The Harte Model is based upon the unique structure and mission of the Harte Institute. The institute is built around the synergy created by the focus of the six endowed chairs: coastal and marine geospatial sciences; ecosystems and modeling; biodiversity and conservation; ocean health; marine policy and law; and, socio-economics. It is the interdisciplinary collaboration between the chairs to address ecosystem scale problems and the understanding that people and the environment are inexorably linked in their solution, which makes HRI unique in the community of marine science institutes.
If, as Ed Harte has admonished, we are to “make a difference”, we at HRI have to focus on science that makes a difference. Yes, all science can make a difference, and what is often referred to as basic science – inquiry driven by curiosity – is foundational but that does not limit the focus of HRI. Our objective is to think deeper and build on that basic foundation to address the pressing conservation issues of today. It requires us at HRI to think broadly and pursue partnerships with other like minded organizations, both private and public, where we can most effectively focus our expertise and resources to realize our vision. Our scientific research must, wherever possible, advance sustainability and conservation efforts on a gulf-wide scale and in support of the governance frameworks that build upon and apply sound science to decision-making.
The primary distinction between HRI and other marine institutions is that our focus is on what is done with the science, rather than just the science itself. Yes, HRI is a science based institution and staff carries out a wide range of studies. In that way HRI mirrors other marine institutions. The added value of HRI is to think deeper and take that science and integrate it with economic, legal and policy expertise to solve societal problems related to the environment and specifically the Gulf of Mexico. This objective is enhanced by the diversity of expertise co-located, along with our students under one roof at the HRI building. With offices and labs of the six disciplines intermingled, the opportunity to collaborate and build a team identity comes naturally.
An added value of the Harte Model is to allow the institute to play the role of an honest broker. As described by Roger Pielke, in his book, The Honest Broker, science and scientists are increasingly asked to play a role in decision-making. Science matters for how we make decisions and those decisions have real world outcomes. Bridging the gap between science and policy is what the Harte Model is all about.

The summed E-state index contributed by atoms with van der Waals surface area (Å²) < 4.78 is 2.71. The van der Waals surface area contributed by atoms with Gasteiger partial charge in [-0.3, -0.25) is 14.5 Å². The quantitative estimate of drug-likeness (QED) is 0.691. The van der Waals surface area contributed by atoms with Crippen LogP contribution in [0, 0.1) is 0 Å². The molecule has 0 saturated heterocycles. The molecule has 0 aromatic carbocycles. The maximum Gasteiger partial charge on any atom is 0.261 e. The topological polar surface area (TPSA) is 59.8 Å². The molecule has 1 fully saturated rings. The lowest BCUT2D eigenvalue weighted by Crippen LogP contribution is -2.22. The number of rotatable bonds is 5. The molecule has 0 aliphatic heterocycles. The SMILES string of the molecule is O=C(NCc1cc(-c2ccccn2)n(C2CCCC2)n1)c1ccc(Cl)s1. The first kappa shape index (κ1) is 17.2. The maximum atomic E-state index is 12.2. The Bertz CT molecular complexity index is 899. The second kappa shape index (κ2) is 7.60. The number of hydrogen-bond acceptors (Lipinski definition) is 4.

The growing impact of human influences contributing to the expansion of dead zones, harmful algal blooms, overfishing, freshwater diversions, habitat loss and coastal erosion, coupled with the growing threat of climate change are examples of these problems. The need to address these issues effectively creates a sense of urgency. The resiliency of the Gulf of Mexico has always been a mitigating factor that perhaps has allowed for a false sense of security. Like a rubber band stretched over and over that eventually fails, we have to be concerned about the Gulf.
We are fortunate because resiliency remains. The Gulf of Mexico does continue to act as a large marine ecosystem and compensate for human abuses on top of natural variability. If we are to assure the health and productivity of the Gulf for the future, we cannot waste this interval. There will be no slacking of pressure as populations continue to increase. HRI must focus on research and action that sustains, and where possible, restores the natural resiliency upon which we depend.
The Harte Model is uniquely positioned to help solve these complex and immediate problems and assure the creation of frameworks within which to apply these solutions.